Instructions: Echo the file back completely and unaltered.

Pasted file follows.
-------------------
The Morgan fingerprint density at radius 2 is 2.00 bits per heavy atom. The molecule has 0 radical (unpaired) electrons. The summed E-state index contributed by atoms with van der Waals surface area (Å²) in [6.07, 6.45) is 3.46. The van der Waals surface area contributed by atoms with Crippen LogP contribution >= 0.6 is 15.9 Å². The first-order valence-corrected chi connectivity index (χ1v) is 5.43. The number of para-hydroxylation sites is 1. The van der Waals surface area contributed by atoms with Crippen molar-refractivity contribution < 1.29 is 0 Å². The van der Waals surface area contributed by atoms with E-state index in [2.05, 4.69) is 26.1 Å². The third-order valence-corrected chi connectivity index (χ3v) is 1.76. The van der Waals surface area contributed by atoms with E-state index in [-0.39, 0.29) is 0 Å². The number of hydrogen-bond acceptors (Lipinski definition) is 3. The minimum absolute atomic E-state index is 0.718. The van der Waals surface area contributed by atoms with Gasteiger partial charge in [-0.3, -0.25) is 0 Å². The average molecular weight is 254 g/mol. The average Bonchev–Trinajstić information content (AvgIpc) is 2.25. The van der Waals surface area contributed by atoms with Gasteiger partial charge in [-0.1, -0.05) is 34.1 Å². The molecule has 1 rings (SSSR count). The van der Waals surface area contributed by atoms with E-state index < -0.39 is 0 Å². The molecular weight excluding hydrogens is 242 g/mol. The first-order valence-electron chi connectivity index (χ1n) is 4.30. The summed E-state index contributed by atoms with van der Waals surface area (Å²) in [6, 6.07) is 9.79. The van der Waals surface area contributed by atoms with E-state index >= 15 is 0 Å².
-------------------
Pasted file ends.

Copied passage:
The Morgan fingerprint density at radius 2 is 2.00 bits per heavy atom. The molecule has 0 radical (unpaired) electrons. The summed E-state index contributed by atoms with van der Waals surface area (Å²) in [6.07, 6.45) is 3.46. The van der Waals surface area contributed by atoms with Crippen LogP contribution >= 0.6 is 15.9 Å². The first-order valence-corrected chi connectivity index (χ1v) is 5.43. The number of para-hydroxylation sites is 1. The van der Waals surface area contributed by atoms with Crippen molar-refractivity contribution < 1.29 is 0 Å². The van der Waals surface area contributed by atoms with E-state index in [2.05, 4.69) is 26.1 Å². The third-order valence-corrected chi connectivity index (χ3v) is 1.76. The van der Waals surface area contributed by atoms with E-state index in [-0.39, 0.29) is 0 Å². The number of hydrogen-bond acceptors (Lipinski definition) is 3. The minimum absolute atomic E-state index is 0.718. The van der Waals surface area contributed by atoms with Gasteiger partial charge in [-0.3, -0.25) is 0 Å². The average molecular weight is 254 g/mol. The average Bonchev–Trinajstić information content (AvgIpc) is 2.25. The van der Waals surface area contributed by atoms with Gasteiger partial charge in [-0.1, -0.05) is 34.1 Å². The molecule has 1 rings (SSSR count). The van der Waals surface area contributed by atoms with E-state index < -0.39 is 0 Å². The molecular weight excluding hydrogens is 242 g/mol. The first-order valence-electron chi connectivity index (χ1n) is 4.30. The summed E-state index contributed by atoms with van der Waals surface area (Å²) in [6, 6.07) is 9.79. The van der Waals surface area contributed by atoms with E-state index >= 15 is 0 Å².